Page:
A No-Brainer Immigration Reform: Visas for Start-up Founders

by on September 11, 2009 · 19 comments

It’s bad enough that America educates the world’s best and brightest, only to send them home for lack of visas. But to drive away immigrants who come to the U.S. and start businesses is just unconscionable. I hope Paul Graham’s idea for a “Founder Visa” takes off: 10,000 / year for founders of companies that are started in the U.S. Brad Feld has a great column on this today, answering questions about how the visa would work.

As the Economist said on the related issue of H1-B visas for skilled foreign workers:

SILICON VALLEY, as the old joke goes, was built on ICs—Indians and Chinese that is, not integrated circuits. As of the last decennial census, in 2000, more than half of all the engineers in the valley were foreign-born, and about half of those were either Indian or Chinese—and since 2000 the ratio of Indians and Chinese is reckoned to have gone up steeply. Understandably, therefore Silicon Valley has strong views on America’s visa regime.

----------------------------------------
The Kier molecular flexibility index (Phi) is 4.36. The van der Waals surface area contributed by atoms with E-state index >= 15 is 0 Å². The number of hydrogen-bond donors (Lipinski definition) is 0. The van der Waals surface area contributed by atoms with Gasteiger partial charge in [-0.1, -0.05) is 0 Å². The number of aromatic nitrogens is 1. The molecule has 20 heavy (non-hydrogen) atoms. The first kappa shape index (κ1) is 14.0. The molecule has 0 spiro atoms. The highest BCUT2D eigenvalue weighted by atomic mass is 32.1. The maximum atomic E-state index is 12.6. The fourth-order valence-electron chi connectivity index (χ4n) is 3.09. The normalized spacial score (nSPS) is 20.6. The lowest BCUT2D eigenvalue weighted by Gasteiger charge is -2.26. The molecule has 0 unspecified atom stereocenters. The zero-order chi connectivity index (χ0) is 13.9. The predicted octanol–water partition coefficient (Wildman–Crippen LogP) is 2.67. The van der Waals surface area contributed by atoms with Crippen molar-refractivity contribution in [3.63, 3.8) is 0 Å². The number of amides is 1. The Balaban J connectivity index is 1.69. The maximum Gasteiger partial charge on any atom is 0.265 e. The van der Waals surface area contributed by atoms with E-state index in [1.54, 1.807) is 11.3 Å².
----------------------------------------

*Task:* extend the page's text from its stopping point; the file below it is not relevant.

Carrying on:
I suspect the demographics for entrepreneurs are similar, especially in Sillicon Valley, which has long been driven largely by “enginpreneurs” rather than MBAs.

What an absurd country we live in: We accept, for better or worse, massive illegal immigration across our porous southern border as a fact of life, but can’t muster the political will to give legal status to the most creative and innovative from around the world drawn to the Land of Opportunity made possible by capitalism. So, being dutiful and law-abiding, these “Talented Tenth” go home to suffer under the dead weight of bureaucracies even more oppressive, incompetent and corrupt than our own. How sad.

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